Re: Mars Lander to Rover QRP


From: Stephan Greene (
Date: Mon Jul 14 1997 - 08:38:30 EDT

On Sun, 13 Jul 1997, William K Hibbert wrote:

> >Just heard an interesting comment on Headline News Network about the
> communications >from the Mars Lander to the Rover being a modified Radio
> Shack Business "Radio" >(Family or Business HT on 450? Maybe even some
> sort of packet controller?). Leave it to >a Ham! Anyone got big ears
> other than Paul, NA5N. Might be some interesting listening.

Doubt they're using business band or anything from Rat Shack, but a UHF FM
link running 9600 bps G3RUH packet is a good possibility. Read on... And
while the lander-earth link is a bit too Qrpppppp....ppppp for amateurs,
there WAS a successful test involving amateurs of the radio links during
Pathfinder's trip to Mars, see Amsat Journal for the write-up.

> >From what was said on NPR's "Talk of the Nation, Science Friday", the
> rover "talks" to the lander using a DARPA-developed data format called
> "X-25", at 9600 bits/second. "Time" this last week stated that the rover
> runs data at a very slow 9600 BpS...
> Sounds like a 450 Mhz UHF HT, and a Paccom "PicoPacket" at 9K6 packet, or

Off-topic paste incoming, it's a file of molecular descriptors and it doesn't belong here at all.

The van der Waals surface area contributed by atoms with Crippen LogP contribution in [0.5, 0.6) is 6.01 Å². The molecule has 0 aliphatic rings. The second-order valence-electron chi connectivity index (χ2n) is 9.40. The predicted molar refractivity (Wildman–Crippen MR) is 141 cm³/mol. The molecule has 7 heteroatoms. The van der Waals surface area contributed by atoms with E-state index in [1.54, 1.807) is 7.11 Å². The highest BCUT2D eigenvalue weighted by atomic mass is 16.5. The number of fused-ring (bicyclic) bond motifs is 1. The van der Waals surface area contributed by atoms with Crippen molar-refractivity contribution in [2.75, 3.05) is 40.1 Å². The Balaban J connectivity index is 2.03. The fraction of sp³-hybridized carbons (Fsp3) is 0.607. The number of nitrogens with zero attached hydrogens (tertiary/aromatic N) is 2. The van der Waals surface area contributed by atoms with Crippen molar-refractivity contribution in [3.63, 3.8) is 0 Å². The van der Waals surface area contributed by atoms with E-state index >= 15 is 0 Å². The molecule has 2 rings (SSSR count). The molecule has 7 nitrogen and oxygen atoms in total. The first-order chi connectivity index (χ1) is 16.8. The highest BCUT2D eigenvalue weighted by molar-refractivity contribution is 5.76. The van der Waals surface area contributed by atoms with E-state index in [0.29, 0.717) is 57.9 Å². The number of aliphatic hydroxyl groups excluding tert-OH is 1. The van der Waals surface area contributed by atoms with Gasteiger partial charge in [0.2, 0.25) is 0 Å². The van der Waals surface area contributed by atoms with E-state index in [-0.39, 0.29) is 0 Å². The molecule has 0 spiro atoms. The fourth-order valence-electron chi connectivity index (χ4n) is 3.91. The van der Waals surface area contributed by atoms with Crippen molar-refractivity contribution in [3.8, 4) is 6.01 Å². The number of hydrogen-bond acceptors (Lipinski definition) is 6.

> similar, to me.

I do not KNOW for CERTAIN, but I can make an educated guess that the
Rover-Lander link *IS* 9600 bps G3RUH-style packet. Several years ago, I
was associated with the company that built the Eyesat-1/AO-27 satellite.
I recall that we had lengthy discussions with JPL about building a pair of
high-efficiency UHF fixed-frequency FM transmitters and receivers suitable
for 9600 baud FM. The transmitters would have likely been based on
the flight-proven design used in the AMSAT Microsats. I don't
recall what we planned to do about the receivers, if we were going to do
them at all. Nothing ultimately came of it (pity), but it was an
interesting tangent to the main satellite effort.

JPL wanted something with some flight history behind it that was
inexpensive by NASA standards and WORKED. While 9600 bps AX.25 is too
slow for video, it is plenty fast for digitized stills and telemetry data
(just think - no competition for the channel, no interference from pagers,
and a nice line-of-sight path).

My assumption is that JPL either did it themselves or bought/ruggedized
comemrcial hardware. I'm hoping the info will eventually show up on the
Mars Pathfinder web site.

And as I told my wife when JPL experienced the initial comm link problems
between the lander and rover, if things had worked out differently, the
July 4th weekend would have been VERY hectic for us!

72 & 73, Steve KA1LM

Stephan A. Greene
PGP Public Key 0xB96717F5 1996/10/01 at

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